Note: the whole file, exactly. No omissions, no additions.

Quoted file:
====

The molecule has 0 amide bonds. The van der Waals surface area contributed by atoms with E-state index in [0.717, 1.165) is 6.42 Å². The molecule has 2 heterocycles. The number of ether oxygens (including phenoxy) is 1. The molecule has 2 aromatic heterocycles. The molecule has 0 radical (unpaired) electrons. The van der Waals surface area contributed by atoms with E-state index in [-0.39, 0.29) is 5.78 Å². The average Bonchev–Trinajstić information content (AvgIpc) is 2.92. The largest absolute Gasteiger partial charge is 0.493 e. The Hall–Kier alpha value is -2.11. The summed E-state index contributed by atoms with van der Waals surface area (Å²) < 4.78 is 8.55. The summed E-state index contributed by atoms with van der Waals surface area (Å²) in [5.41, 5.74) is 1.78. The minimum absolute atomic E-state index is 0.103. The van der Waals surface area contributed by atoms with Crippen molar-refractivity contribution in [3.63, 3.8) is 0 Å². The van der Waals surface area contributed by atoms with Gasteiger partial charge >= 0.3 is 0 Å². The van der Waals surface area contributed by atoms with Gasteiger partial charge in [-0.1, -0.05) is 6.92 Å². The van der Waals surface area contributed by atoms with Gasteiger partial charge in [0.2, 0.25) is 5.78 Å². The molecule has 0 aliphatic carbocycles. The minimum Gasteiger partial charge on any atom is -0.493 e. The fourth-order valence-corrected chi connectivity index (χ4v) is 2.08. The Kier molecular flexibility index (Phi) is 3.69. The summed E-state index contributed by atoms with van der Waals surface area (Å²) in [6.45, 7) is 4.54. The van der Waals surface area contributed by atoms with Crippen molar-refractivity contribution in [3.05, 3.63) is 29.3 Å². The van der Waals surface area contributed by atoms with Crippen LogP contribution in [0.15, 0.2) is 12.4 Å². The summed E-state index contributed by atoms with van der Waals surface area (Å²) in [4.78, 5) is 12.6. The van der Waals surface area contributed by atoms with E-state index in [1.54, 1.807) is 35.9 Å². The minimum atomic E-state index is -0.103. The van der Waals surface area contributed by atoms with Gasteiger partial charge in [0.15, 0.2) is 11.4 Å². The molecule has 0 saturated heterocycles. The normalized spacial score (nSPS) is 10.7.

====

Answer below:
The molecule has 0 amide bonds. The van der Waals surface area contributed by atoms with E-state index in [0.717, 1.165) is 6.42 Å². The molecule has 2 heterocycles. The number of ether oxygens (including phenoxy) is 1. The molecule has 2 aromatic heterocycles. The molecule has 0 radical (unpaired) electrons. The van der Waals surface area contributed by atoms with E-state index in [-0.39, 0.29) is 5.78 Å². The average Bonchev–Trinajstić information content (AvgIpc) is 2.92. The largest absolute Gasteiger partial charge is 0.493 e. The Hall–Kier alpha value is -2.11. The summed E-state index contributed by atoms with van der Waals surface area (Å²) < 4.78 is 8.55. The summed E-state index contributed by atoms with van der Waals surface area (Å²) in [5.41, 5.74) is 1.78. The minimum absolute atomic E-state index is 0.103. The van der Waals surface area contributed by atoms with Crippen molar-refractivity contribution in [3.63, 3.8) is 0 Å². The van der Waals surface area contributed by atoms with Gasteiger partial charge >= 0.3 is 0 Å². The van der Waals surface area contributed by atoms with Gasteiger partial charge in [-0.1, -0.05) is 6.92 Å². The van der Waals surface area contributed by atoms with Gasteiger partial charge in [0.2, 0.25) is 5.78 Å². The molecule has 0 aliphatic carbocycles. The minimum Gasteiger partial charge on any atom is -0.493 e. The fourth-order valence-corrected chi connectivity index (χ4v) is 2.08. The Kier molecular flexibility index (Phi) is 3.69. The summed E-state index contributed by atoms with van der Waals surface area (Å²) in [6.45, 7) is 4.54. The van der Waals surface area contributed by atoms with Crippen molar-refractivity contribution in [3.05, 3.63) is 29.3 Å². The van der Waals surface area contributed by atoms with Crippen LogP contribution in [0.15, 0.2) is 12.4 Å². The summed E-state index contributed by atoms with van der Waals surface area (Å²) in [4.78, 5) is 12.6. The van der Waals surface area contributed by atoms with E-state index in [1.54, 1.807) is 35.9 Å². The minimum atomic E-state index is -0.103. The van der Waals surface area contributed by atoms with Gasteiger partial charge in [0.15, 0.2) is 11.4 Å². The molecule has 0 saturated heterocycles. The normalized spacial score (nSPS) is 10.7.